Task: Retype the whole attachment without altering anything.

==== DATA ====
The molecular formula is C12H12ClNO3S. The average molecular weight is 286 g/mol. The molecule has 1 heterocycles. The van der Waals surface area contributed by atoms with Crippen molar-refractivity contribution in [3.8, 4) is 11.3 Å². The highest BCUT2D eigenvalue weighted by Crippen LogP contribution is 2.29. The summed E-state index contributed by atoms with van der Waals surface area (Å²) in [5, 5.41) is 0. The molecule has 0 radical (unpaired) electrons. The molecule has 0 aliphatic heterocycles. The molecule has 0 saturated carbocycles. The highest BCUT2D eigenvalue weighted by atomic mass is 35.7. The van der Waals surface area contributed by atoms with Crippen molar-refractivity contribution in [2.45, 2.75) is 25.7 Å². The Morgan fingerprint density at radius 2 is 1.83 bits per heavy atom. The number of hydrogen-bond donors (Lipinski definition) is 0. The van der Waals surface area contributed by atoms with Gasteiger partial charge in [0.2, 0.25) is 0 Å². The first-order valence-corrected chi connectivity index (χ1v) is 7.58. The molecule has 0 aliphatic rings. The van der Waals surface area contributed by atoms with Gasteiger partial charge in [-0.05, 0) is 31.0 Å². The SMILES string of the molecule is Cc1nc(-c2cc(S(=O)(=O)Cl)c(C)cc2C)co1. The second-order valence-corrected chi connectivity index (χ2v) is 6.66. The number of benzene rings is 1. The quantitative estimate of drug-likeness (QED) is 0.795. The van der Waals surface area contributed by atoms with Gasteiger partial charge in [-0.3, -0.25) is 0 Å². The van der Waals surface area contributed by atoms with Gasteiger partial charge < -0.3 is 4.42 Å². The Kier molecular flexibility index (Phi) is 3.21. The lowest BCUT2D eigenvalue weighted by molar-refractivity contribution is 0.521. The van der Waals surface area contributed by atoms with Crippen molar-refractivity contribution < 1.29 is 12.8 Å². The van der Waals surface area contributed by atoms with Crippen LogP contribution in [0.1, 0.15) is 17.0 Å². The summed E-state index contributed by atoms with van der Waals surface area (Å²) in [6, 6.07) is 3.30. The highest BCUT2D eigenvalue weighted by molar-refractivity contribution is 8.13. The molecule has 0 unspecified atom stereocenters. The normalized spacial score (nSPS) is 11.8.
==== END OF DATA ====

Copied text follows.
The molecular formula is C12H12ClNO3S. The average molecular weight is 286 g/mol. The molecule has 1 heterocycles. The van der Waals surface area contributed by atoms with Crippen molar-refractivity contribution in [3.8, 4) is 11.3 Å². The highest BCUT2D eigenvalue weighted by Crippen LogP contribution is 2.29. The summed E-state index contributed by atoms with van der Waals surface area (Å²) in [5, 5.41) is 0. The molecule has 0 radical (unpaired) electrons. The molecule has 0 aliphatic heterocycles. The molecule has 0 saturated carbocycles. The highest BCUT2D eigenvalue weighted by atomic mass is 35.7. The van der Waals surface area contributed by atoms with Crippen molar-refractivity contribution in [2.45, 2.75) is 25.7 Å². The Morgan fingerprint density at radius 2 is 1.83 bits per heavy atom. The number of hydrogen-bond donors (Lipinski definition) is 0. The van der Waals surface area contributed by atoms with Gasteiger partial charge in [0.2, 0.25) is 0 Å². The first-order valence-corrected chi connectivity index (χ1v) is 7.58. The molecule has 0 aliphatic rings. The van der Waals surface area contributed by atoms with Gasteiger partial charge in [-0.05, 0) is 31.0 Å². The SMILES string of the molecule is Cc1nc(-c2cc(S(=O)(=O)Cl)c(C)cc2C)co1. The second-order valence-corrected chi connectivity index (χ2v) is 6.66. The number of benzene rings is 1. The quantitative estimate of drug-likeness (QED) is 0.795. The van der Waals surface area contributed by atoms with Gasteiger partial charge in [-0.3, -0.25) is 0 Å². The van der Waals surface area contributed by atoms with Gasteiger partial charge < -0.3 is 4.42 Å². The Kier molecular flexibility index (Phi) is 3.21. The lowest BCUT2D eigenvalue weighted by molar-refractivity contribution is 0.521. The van der Waals surface area contributed by atoms with Crippen molar-refractivity contribution < 1.29 is 12.8 Å². The van der Waals surface area contributed by atoms with Crippen LogP contribution in [0.1, 0.15) is 17.0 Å². The summed E-state index contributed by atoms with van der Waals surface area (Å²) in [6, 6.07) is 3.30. The highest BCUT2D eigenvalue weighted by molar-refractivity contribution is 8.13. The molecule has 0 unspecified atom stereocenters. The normalized spacial score (nSPS) is 11.8.